CAREER U.S. DIPLOMAT TO BECOME NEW HEAD OF UN MISSION IN DR CONGO

The Secretary-General has informed the Security Council that he intends to appoint William Lacy Swing to succeed Amos Namanga Ngongi as his Special Representative for the Democratic Republic of the Congo (DRC). Ngongi will conclude his assignment on 30 June 2003, and Swings appointment will take effect 1 July.

William Swing was the Special Representative of the Secretary-General to Western Sahara since November 2001. Prior to that, he was a career U.S. diplomat who served as a U.S. Ambassador mainly in Africa.

In his letter to the Secuirty Council, the Secretary-General expressed deep appreciation for the outstanding work of Ngongi, in particular, his considerable contribution to the recent progress in the peace process in the country.

INSECURITY FORCE SUSPENSION OF DE-MINING IN SOUTHWEST AFGHANISTAN

The UN Mission in Afghanistan confirmed today that activities of the UN Mine Action Centre in Afghanistan (UNMACA) have been suspended in ten provinces in south west and south eastern Afghanistan due to security conditions in those areas.

This decision follows a series of ambushes involving de-mining vehicles which has left one Afghan NGO worker dead and 8 injured, of which three were seriously hurt.

De-mining equipment has been moved into other areas where de-mining work will be continuing. The UN Mine Action Centre will be reviewing the situation in approximately six weeks time.

WHO ANNOUNCES PARTNERSHIP WITH PRIVATE SECTOR TO FIGHT SARS

The World Health Organization (WHO) today announced the creation of a new public-private initiative to fight Severe Acute Respiratory Syndrome and build capacity for surveillance, epidemiology, and public health laboratory facilities in China and the surrounding region.

Despite the rapid and effective response from partners around the world, SARS exposes fundamental weaknesses in global health infrastructure, said Dr. Jong-Wook Lee, Director-General Elect of WHO. This new fund and other initiatives will help prepare the world to respond to future emerging diseases.

Lee also expressed his support for an intensified engagement against HIV/AIDS, and ensures WHO leadership toward the so-called bold three-by-five target, which aims to have three million people in developing countries on antiretroviral treatment by 2005.

In other news, WHO said that despite the availability of a safe, highly effective and inexpensive vaccine, measles affects over 30 million children and claims the lives of almost 750 000 each year. Of all vaccine-preventable diseases, measles remains the leading killer of children, but it can effectively be prevented by using the WHO/UNICEF Comprehensive Immunization Strategy. If implemented correctly, this strategy could prevent 2.3 million child deaths in Africa over the next 10 years.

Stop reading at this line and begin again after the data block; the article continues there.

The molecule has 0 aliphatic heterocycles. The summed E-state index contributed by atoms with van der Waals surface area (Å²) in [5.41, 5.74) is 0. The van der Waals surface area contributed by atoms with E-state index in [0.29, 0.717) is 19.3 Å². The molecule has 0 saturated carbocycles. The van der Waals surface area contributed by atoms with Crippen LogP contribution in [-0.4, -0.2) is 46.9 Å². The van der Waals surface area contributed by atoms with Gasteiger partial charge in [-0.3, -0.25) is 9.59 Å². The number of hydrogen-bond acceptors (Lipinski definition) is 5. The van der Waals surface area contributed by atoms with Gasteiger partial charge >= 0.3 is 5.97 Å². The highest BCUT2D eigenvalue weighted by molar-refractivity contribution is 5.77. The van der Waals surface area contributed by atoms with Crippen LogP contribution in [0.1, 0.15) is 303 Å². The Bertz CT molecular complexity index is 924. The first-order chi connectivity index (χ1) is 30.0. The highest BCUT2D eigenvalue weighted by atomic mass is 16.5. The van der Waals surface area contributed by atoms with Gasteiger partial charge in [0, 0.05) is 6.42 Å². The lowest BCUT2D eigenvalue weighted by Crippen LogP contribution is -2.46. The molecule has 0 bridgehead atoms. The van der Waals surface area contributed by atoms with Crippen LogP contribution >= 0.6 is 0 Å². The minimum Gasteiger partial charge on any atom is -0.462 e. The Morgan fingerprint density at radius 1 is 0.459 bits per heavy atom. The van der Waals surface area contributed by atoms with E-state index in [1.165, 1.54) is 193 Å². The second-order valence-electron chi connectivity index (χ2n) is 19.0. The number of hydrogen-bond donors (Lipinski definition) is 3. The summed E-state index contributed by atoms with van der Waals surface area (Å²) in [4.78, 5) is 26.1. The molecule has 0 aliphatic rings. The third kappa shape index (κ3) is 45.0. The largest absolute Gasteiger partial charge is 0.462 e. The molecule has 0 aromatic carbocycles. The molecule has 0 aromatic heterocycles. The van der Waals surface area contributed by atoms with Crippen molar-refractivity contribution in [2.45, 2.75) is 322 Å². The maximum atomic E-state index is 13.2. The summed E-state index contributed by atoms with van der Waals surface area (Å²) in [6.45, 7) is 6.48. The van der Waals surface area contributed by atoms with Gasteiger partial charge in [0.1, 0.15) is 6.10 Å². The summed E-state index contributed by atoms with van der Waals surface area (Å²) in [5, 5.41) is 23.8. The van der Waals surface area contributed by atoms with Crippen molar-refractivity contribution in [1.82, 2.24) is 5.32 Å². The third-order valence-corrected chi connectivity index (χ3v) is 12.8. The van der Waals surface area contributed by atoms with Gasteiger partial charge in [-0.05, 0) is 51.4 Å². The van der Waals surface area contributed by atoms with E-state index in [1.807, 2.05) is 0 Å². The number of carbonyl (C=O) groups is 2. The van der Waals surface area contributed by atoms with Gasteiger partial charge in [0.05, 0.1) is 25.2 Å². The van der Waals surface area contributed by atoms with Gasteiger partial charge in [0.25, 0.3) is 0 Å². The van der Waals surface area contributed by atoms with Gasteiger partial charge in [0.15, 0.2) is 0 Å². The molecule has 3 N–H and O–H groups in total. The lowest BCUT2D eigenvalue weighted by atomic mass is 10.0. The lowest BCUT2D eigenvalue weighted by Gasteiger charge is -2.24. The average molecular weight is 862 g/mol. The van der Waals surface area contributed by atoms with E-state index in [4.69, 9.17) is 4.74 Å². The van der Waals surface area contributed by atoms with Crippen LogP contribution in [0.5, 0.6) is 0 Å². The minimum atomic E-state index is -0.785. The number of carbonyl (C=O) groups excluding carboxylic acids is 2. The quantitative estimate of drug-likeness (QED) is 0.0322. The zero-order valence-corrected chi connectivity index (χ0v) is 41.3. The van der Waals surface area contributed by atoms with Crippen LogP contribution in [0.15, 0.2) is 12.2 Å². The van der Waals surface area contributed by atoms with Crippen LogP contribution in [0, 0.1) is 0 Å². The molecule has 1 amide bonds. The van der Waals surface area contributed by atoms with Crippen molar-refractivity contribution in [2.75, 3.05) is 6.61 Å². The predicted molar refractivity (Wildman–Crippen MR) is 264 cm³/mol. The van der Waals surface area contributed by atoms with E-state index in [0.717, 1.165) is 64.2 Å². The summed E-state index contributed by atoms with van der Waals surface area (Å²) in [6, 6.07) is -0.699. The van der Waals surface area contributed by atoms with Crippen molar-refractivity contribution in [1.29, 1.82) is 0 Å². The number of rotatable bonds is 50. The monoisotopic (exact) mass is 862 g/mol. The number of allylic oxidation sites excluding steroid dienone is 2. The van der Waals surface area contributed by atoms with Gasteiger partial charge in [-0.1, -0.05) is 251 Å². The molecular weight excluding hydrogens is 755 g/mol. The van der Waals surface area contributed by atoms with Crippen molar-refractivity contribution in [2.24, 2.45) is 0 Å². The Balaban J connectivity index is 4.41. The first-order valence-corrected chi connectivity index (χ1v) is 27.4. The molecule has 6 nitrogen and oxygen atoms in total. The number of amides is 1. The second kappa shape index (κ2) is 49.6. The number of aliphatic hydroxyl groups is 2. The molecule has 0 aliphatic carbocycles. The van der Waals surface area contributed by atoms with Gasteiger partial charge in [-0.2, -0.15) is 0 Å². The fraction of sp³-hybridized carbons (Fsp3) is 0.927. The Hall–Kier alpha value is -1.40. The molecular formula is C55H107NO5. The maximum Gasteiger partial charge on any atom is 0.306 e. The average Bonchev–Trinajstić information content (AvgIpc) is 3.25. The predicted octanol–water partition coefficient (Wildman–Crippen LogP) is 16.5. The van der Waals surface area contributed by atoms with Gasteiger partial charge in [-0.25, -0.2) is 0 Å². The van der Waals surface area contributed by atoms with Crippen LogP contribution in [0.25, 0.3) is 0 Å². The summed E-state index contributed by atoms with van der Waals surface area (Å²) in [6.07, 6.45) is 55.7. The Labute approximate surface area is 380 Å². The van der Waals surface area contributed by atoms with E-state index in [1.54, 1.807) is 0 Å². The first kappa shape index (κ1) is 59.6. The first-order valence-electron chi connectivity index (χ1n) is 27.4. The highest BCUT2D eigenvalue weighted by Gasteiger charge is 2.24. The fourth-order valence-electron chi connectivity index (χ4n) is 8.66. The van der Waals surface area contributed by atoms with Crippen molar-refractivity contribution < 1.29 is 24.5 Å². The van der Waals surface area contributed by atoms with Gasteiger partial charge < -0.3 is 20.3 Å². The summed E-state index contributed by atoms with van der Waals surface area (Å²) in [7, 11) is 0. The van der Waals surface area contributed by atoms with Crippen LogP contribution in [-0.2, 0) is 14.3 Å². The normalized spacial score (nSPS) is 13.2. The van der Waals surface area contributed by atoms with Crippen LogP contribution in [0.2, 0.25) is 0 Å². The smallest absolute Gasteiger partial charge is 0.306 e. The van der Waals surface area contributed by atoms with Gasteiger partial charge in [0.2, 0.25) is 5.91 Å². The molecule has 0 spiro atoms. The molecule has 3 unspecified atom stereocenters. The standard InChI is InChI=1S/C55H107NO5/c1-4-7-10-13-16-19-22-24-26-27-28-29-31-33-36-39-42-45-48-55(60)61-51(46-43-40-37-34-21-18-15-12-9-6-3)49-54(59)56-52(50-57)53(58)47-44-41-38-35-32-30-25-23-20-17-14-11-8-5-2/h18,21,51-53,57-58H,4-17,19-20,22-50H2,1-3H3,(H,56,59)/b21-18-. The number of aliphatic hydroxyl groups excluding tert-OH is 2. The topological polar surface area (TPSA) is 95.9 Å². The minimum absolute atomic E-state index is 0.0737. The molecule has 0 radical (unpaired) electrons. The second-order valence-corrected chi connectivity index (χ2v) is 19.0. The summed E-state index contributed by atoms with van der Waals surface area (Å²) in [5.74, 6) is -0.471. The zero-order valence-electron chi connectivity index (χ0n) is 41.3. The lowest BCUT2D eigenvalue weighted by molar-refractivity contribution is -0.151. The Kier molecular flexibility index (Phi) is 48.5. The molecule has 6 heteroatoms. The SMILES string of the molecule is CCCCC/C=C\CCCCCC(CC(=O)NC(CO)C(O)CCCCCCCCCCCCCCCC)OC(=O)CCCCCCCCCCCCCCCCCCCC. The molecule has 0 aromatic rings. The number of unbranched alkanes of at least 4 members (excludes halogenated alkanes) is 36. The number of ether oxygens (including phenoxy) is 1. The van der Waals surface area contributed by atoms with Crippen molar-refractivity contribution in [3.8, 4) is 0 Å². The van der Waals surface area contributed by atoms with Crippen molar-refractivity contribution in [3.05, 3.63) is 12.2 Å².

UN AGENCY AIDING PALESTINIANS FACES MAJOR FUNDING SHORTFALL

Peter Hansen, the Commissioner-General of the UN Relief and Works Agency for Palestine Refugees in the Near East (UNRWA), told a meeting of donors in Amman, Jordan, that UNRWA has received pledges of only $34 million against the $94 million it needs to carry out emergency operations in the West Bank and Gaza Strip in the first half of 2003.

This funding shortfall comes amid growing hardship and desperation in the occupied Palestinian territories, where demands for UNRWA services are increasing. More than one million people in the West Bank and Gaza now rely on UNRWA for food aid. More than 12,000 refugees have lost their homes to demolitions and need humanitarian assistance from UNRWA. Thousands of children in UNRWA schools have been traumatized by violence and require counseling.

OTHER ANNOUNCEMENTS

WESTERN SAHARA: Security Council consultations on Western Sahara have been postponed from tomorrow to next Tuesday afternoon.

KOSOVO: The UN Mission in Kosovo reports that the repatriation of mortal remains believed to belong to Kosovars who had been in Serbia proper will be completed tomorrow, when a group of 29 mortal remains will be handed over to family representatives and a group reburial will take place outside of the town of Meja.

BIO DIVERSITY: In his message on the occasion of the International Day for Biological Diversity, the Secretary-General said that unless we stop the loss of biological resources, the Millennium Development Goals will be much more difficult, if not impossible, to reach. He said biological diversity is a widely under-appreciated resource that plays a crucial role in sustainable development and the eradication of poverty as it provides millions of people with livelihoods, helps to ensure food security and is a rich source of traditional medicines and modern pharmaceuticals. Stopping its loss, he concluded, should be high propriety for everyone.

CARPATHIANS: A major new agreement on the environment has been adopted by Ministers from Central and Eastern Europe in Kiev today. The Framework Convention on the Protection and Sustainable Development of the Carpathians will conserve Europes greatest reserve of untouched forest and large carnivores and will benefit isolated mountain communities.

RELIGIOUS EDUCATION: The UN Educational, Scientific and Cultural Organization, UNESCO, says religious education is on the rise in public schools around the world. In 73 of the 140 countries surveyed, religious education is compulsory and there is a visible increase in the amount of time spent on the subject since the last survey 10 years ago.

style="font-size:12.0pt;mso-bidi-font-weight: Office of the Spokesman for the Secretary-General

United Nations, S-378

New York, NY 10017

Tel. 212-963-7162 - press/media only

Fax. 212-963-7055

All other inquiries to be addressed to (212) 963-4475 or by e-mail to: inquiries@un.org